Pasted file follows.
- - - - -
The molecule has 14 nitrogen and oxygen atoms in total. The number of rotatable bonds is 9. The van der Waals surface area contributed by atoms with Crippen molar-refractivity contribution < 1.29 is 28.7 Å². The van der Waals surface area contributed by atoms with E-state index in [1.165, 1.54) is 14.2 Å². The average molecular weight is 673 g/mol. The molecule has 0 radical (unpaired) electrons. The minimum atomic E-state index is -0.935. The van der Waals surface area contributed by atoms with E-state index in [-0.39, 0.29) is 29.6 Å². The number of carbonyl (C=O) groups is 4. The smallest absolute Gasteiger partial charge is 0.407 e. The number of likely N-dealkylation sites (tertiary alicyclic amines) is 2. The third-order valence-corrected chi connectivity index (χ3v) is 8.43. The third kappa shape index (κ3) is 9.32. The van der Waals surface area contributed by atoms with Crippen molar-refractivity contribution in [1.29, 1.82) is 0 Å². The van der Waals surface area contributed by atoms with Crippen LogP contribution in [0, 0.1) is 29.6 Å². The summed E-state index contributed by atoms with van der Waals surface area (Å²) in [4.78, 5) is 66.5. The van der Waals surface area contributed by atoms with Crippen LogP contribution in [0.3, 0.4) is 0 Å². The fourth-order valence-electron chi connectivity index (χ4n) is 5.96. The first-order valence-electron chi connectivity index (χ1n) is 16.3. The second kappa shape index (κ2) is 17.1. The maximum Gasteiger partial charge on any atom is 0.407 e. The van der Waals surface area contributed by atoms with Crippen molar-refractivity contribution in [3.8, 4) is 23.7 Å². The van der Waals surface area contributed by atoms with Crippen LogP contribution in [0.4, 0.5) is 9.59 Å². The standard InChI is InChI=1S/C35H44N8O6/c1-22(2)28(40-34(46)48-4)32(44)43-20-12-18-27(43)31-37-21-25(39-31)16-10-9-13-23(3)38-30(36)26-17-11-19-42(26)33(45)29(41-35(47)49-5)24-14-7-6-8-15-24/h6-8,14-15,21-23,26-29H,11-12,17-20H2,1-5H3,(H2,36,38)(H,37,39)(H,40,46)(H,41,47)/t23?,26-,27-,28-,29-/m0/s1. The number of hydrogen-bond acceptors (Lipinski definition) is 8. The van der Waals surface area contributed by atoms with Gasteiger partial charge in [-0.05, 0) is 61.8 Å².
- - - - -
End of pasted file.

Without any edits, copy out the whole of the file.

The molecule has 14 nitrogen and oxygen atoms in total. The number of rotatable bonds is 9. The van der Waals surface area contributed by atoms with Crippen molar-refractivity contribution < 1.29 is 28.7 Å². The van der Waals surface area contributed by atoms with E-state index in [1.165, 1.54) is 14.2 Å². The average molecular weight is 673 g/mol. The molecule has 0 radical (unpaired) electrons. The minimum atomic E-state index is -0.935. The van der Waals surface area contributed by atoms with E-state index in [-0.39, 0.29) is 29.6 Å². The number of carbonyl (C=O) groups is 4. The smallest absolute Gasteiger partial charge is 0.407 e. The number of likely N-dealkylation sites (tertiary alicyclic amines) is 2. The third-order valence-corrected chi connectivity index (χ3v) is 8.43. The third kappa shape index (κ3) is 9.32. The van der Waals surface area contributed by atoms with Crippen molar-refractivity contribution in [1.29, 1.82) is 0 Å². The van der Waals surface area contributed by atoms with Crippen LogP contribution in [0, 0.1) is 29.6 Å². The summed E-state index contributed by atoms with van der Waals surface area (Å²) in [4.78, 5) is 66.5. The van der Waals surface area contributed by atoms with Crippen LogP contribution in [0.3, 0.4) is 0 Å². The fourth-order valence-electron chi connectivity index (χ4n) is 5.96. The first-order valence-electron chi connectivity index (χ1n) is 16.3. The second kappa shape index (κ2) is 17.1. The maximum Gasteiger partial charge on any atom is 0.407 e. The van der Waals surface area contributed by atoms with Crippen molar-refractivity contribution in [3.8, 4) is 23.7 Å². The van der Waals surface area contributed by atoms with Crippen LogP contribution in [0.4, 0.5) is 9.59 Å². The standard InChI is InChI=1S/C35H44N8O6/c1-22(2)28(40-34(46)48-4)32(44)43-20-12-18-27(43)31-37-21-25(39-31)16-10-9-13-23(3)38-30(36)26-17-11-19-42(26)33(45)29(41-35(47)49-5)24-14-7-6-8-15-24/h6-8,14-15,21-23,26-29H,11-12,17-20H2,1-5H3,(H2,36,38)(H,37,39)(H,40,46)(H,41,47)/t23?,26-,27-,28-,29-/m0/s1. The number of hydrogen-bond acceptors (Lipinski definition) is 8. The van der Waals surface area contributed by atoms with Gasteiger partial charge in [-0.05, 0) is 61.8 Å².